The Cuyahoga County Board of Health holds press conference updating citizens the coronavirus pandemic on Monday, Wednesday and Friday mornings.
Cuyahoga County executive Armond Budish, Health Commissioner Terry Allan and medical director Dr. Heidi Gullett, MPH all presented to the media from the Cuyahoga County Board of Health on Monday, March 23, 2020.
Health commissioner Allan strongly reiterated the importance of the stay-at-home order, and stated it was influenced by science.
“That stillness is the sound of prevention it is the sound of reduced number of interactions that will help to reduce spread to our seniors to our at-risk individuals” said Allan.
He again stressed social distancing, and hand washing as some of the most important things folks can do right now to try to curb the spread of the disease.
“We have years and years of service and experience in this community that’s incredibly valuable to all of us. And we want to recognize that this is about saving lives. This is about saving lives to people that matter to all of us, the people that matter to all of us. So, abide, by this order, abide by this order only critical infrastructure people should be moving out into the community,” said Allan
The health department’s medical director, Gullett, then took the podium to explain how the county is doing in terms of coronavirus cases and deaths. She began by expressing condolences to the families who have lost loved ones from this virus, including one family in Cuyahoga County that has lost someone due to coronavirus.
We’ve known it serious, but when loss of life begins to happen, it moves to a new level.
“We’ve known it’s serious, but when loss of life begins to happen, it moves to a new level. So we want you to know we’re fighting to minimize any future loss of life, but we recognize that this is a formidable opponent and we’re, we’re really doing our best, but we need your help and we will have more loss of life if you don’t heed our warnings and you don’t listen to what Dr. [Amy] Acton is saying and what we’re saying, please, please do what we’re asking,” said Gullett.
As of March 23, there are 99 lab-confirmed cases, excluding the City of Cleveland, the age range is ages 14 to 91 with a median age range of 49 years old.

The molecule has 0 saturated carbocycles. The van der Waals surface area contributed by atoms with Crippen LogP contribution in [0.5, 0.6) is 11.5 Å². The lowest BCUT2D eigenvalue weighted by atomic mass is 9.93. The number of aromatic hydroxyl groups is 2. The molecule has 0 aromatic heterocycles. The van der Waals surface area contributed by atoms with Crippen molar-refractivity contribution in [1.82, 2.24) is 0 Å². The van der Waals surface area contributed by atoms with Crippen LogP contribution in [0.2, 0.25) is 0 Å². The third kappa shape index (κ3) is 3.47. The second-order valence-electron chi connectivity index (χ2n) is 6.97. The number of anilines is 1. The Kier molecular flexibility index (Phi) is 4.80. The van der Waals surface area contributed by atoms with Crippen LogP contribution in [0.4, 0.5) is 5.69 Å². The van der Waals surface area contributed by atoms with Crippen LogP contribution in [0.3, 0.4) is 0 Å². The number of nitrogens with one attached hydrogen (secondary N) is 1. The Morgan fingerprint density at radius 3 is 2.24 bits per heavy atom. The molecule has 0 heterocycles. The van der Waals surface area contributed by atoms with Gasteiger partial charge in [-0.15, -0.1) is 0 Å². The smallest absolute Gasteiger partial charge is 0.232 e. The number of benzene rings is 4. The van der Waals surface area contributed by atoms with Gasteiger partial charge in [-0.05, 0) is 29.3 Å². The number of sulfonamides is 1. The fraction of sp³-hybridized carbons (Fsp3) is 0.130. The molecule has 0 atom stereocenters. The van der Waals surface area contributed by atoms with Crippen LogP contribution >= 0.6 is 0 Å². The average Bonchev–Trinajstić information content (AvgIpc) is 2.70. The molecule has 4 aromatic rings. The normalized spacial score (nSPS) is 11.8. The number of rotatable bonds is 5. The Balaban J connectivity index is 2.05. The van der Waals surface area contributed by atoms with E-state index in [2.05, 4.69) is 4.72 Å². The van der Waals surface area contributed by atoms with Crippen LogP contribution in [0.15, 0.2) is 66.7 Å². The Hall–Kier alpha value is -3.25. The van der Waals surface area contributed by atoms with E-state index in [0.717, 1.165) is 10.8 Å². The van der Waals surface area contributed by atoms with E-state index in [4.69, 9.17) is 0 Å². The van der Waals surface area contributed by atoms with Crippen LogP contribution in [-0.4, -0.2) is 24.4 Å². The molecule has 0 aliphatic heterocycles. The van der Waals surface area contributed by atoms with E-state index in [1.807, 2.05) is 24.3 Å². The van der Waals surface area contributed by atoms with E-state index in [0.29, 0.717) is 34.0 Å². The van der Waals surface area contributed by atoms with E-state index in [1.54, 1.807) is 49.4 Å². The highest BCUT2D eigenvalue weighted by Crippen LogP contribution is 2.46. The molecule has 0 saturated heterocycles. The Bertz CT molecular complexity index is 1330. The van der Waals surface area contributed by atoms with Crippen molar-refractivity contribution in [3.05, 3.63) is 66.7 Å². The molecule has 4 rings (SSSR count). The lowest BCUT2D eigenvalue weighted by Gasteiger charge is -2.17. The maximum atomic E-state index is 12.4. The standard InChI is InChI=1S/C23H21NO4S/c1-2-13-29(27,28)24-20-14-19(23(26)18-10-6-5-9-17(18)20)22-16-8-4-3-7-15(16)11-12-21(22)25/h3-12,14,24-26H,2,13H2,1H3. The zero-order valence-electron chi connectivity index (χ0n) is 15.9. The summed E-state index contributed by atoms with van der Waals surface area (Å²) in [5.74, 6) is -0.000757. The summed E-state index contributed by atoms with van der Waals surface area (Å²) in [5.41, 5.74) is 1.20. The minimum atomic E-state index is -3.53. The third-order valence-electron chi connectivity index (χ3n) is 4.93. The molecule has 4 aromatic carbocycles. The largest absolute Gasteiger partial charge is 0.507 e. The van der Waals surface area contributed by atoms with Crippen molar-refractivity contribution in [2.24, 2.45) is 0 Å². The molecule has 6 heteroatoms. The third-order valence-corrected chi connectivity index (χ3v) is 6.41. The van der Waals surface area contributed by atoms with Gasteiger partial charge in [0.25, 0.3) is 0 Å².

She said as of March 23, there are 99 lab-confirmed cases, excluding the City of Cleveland, the age range is ages 14 to 91 with a median age range of 49 years old. As far as hospitalizations due to the coronavirus, Gullett said she didn’t feel comfortable sharing numbers as “they’re probably inadequate.” She also said that they don’t have the negative test information available yet to share, and mentioned that in the drive-through testing facilities patients were first tested for flu and another common virus, Respiratory syncytial virus, and only if those came back negative was a person tested for COVID19.
She did say that there have been seven intensive care unit admissions for the area but said that number is likely behind because “we’re having to enter things very quickly as the number of cases rapidly increases.”
Gullett also addressed testing concerns, saying that tests need “to be reserved at this time for those who are most ill or hospitalized patients. Those sickest in our emergency departments. Testing is not available at this time for the general public nor does it available for those with mild infection.” She said those with a mild infection should try to isolate at home, and try to isolate from family members.
Those with a mild infection should try to isolate at home, and try to isolate from family members.
Gullett said the health department is continuing to do “contact tracing” which is basically identifying people who have the virus, finding out who they have contacted and where, in order to identify who is most at risk of getting an infection.